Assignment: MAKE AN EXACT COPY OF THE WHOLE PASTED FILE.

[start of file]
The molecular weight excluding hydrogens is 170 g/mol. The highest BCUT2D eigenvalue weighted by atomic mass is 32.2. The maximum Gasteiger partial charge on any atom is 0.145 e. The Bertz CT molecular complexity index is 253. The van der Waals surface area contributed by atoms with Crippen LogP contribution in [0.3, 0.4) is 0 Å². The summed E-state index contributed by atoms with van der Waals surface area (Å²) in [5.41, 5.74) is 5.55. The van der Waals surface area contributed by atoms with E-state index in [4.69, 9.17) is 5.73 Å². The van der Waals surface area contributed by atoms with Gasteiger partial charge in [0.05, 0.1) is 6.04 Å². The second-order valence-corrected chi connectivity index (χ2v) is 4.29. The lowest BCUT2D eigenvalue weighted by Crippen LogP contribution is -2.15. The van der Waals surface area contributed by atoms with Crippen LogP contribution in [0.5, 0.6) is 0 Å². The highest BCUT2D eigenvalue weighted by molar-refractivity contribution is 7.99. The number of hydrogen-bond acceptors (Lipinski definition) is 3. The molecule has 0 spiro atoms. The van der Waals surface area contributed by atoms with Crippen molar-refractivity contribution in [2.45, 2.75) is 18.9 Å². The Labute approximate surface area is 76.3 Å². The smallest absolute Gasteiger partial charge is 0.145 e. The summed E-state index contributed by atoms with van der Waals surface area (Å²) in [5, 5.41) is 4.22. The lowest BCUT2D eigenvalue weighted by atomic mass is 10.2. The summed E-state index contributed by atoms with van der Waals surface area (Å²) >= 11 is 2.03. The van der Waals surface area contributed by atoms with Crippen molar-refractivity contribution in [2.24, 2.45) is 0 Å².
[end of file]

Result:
The molecular weight excluding hydrogens is 170 g/mol. The highest BCUT2D eigenvalue weighted by atomic mass is 32.2. The maximum Gasteiger partial charge on any atom is 0.145 e. The Bertz CT molecular complexity index is 253. The van der Waals surface area contributed by atoms with Crippen LogP contribution in [0.3, 0.4) is 0 Å². The summed E-state index contributed by atoms with van der Waals surface area (Å²) in [5.41, 5.74) is 5.55. The van der Waals surface area contributed by atoms with E-state index in [4.69, 9.17) is 5.73 Å². The van der Waals surface area contributed by atoms with Gasteiger partial charge in [0.05, 0.1) is 6.04 Å². The second-order valence-corrected chi connectivity index (χ2v) is 4.29. The lowest BCUT2D eigenvalue weighted by Crippen LogP contribution is -2.15. The van der Waals surface area contributed by atoms with Crippen LogP contribution in [0.5, 0.6) is 0 Å². The highest BCUT2D eigenvalue weighted by molar-refractivity contribution is 7.99. The number of hydrogen-bond acceptors (Lipinski definition) is 3. The molecule has 0 spiro atoms. The van der Waals surface area contributed by atoms with Crippen molar-refractivity contribution in [2.45, 2.75) is 18.9 Å². The Labute approximate surface area is 76.3 Å². The smallest absolute Gasteiger partial charge is 0.145 e. The summed E-state index contributed by atoms with van der Waals surface area (Å²) in [5, 5.41) is 4.22. The lowest BCUT2D eigenvalue weighted by atomic mass is 10.2. The summed E-state index contributed by atoms with van der Waals surface area (Å²) >= 11 is 2.03. The van der Waals surface area contributed by atoms with Crippen molar-refractivity contribution in [2.24, 2.45) is 0 Å².